September 25, 2016
Le'Veon Bell ready to help Ben Roethlisberger and Antonio Brown in passing game

PHILADELPHIA -- Le'Veon Bell's return to the lineup gives the Pittsburgh Steelers more than a top-shelf tailback.

They get an elite pass-catcher at a crucial time, coming off a 34-3 beating in Philadelphia. And Kansas City's talented front seven is lurking Sunday night.

Just listen to center Maurkice Pouncey.

"It's going to be huge. It changes the passing game," Pouncey said of Bell, who served a three-game suspension for a violation of the league's substance-abuse policy.

Ben Roethlisberger, Antonio Brown and Bell played a total of 58 snaps together last season. That trio is ready to begin business in earnest.

DeAngelo Williams was brilliant for most of the past three games, and he should remain involved in the offense. But the loss to the Eagles showed this team needs more receiving options downfield after the loss of Martavis Bryant for the season.

Bell is almost like a glorified slot receiver, catching 83 passes for 854 yards in 2014, his last full season. Bell has great vision as a runner, but his skill set translates just as well to the passing game. He gives offensive coordinator Todd Haley plenty of options to mix and match looks.

Perhaps the addition of Bell can help bridge the gap after a supporting cast of receivers struggled behind Brown.

Roethlisberger was 12-of-18 for 140 yards when throwing to Brown on Sunday, and 12-of-26 for 117 yards and an interception when throwing to Williams, Sammie Coates, Eli Rogers, Jesse James, Markus Wheaton or Darrius Heyward-Bey.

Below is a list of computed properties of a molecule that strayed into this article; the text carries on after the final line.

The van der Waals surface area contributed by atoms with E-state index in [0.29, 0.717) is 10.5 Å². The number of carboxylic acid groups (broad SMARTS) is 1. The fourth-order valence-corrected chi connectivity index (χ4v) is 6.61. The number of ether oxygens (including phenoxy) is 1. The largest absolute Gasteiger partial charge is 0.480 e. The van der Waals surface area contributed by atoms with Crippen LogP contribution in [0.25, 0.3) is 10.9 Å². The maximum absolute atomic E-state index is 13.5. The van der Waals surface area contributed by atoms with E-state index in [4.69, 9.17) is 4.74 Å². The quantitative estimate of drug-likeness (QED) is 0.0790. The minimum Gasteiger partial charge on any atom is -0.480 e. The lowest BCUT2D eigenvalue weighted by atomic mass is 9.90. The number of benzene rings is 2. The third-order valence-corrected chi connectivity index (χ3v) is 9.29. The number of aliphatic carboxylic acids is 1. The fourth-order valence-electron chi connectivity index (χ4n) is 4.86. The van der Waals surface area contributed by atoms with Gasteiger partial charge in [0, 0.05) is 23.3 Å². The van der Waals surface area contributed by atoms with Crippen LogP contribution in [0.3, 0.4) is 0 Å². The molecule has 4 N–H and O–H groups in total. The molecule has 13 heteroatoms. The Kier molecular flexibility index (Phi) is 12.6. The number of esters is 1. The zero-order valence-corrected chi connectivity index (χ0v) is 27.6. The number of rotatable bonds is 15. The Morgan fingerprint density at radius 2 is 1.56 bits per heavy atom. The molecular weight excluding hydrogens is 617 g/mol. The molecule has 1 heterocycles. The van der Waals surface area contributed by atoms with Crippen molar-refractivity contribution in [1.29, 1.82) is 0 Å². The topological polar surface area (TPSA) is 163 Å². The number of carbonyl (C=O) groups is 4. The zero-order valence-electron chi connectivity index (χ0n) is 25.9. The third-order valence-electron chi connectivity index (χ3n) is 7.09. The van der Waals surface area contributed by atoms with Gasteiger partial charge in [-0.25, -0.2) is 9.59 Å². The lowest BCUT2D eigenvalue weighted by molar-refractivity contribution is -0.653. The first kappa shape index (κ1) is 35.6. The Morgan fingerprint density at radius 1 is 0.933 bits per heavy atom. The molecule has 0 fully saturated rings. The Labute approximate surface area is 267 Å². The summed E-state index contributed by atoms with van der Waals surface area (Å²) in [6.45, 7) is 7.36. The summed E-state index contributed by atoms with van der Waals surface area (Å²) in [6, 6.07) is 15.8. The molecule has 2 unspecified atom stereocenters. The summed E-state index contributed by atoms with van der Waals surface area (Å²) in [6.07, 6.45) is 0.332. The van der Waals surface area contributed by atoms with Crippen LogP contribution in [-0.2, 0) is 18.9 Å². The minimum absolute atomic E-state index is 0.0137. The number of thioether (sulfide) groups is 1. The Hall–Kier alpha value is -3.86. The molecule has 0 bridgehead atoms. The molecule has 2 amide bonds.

To be sure, Big Ben wasn't at his best. He missed some throws.

Wheaton's lackluster debut punctuated the notion that the Steelers could use one more piece. Wheaton was frustrated after dropping multiple passes, including a potential touchdown. "I just didn't perform," he said.

Coates has had bright moments while averaging 29 yards a catch, and Rogers is promising in the slot, but it wasn't nearly enough Sunday. Week 2 against Cincinnati was a struggle at times, too, but at least Pittsburgh kept the Bengals honest with Williams' 94 rushing yards on 32 carries.

Big Ben lamented the Eagles' success in making Pittsburgh one-dimensional. Williams finished with 21 yards on eight carries, 13 of which came from one rush.

"We pride ourselves on getting four-plus on first down," Roethlisberger said. "We've been able to do that so far this year. When you can't do that, you get behind in the chains and they start dropping into zones, getting pressure with their front four. Makes it tough."

Pouncey could see the Steelers "most definitely" using Williams and Bell in the same backfield. If that's the plan, don't be surprised if Bell moves across the formation as a receiver, possibly as a threat in the intermediate-to-deep-ball range. Bell ran some deep routes in training camp.

Now Bell's knee is fully healed, and he'll be hungry for chunk plays in a contract year. Every yard gained will put more distance between himself and his past issues.

Bell couldn't be joining his team at a better time, especially when the defense is this salty.

"We play like this, we're not going to win any games," defensive end Cam Heyward said.



Jeremy Fowler | | September 25, 2016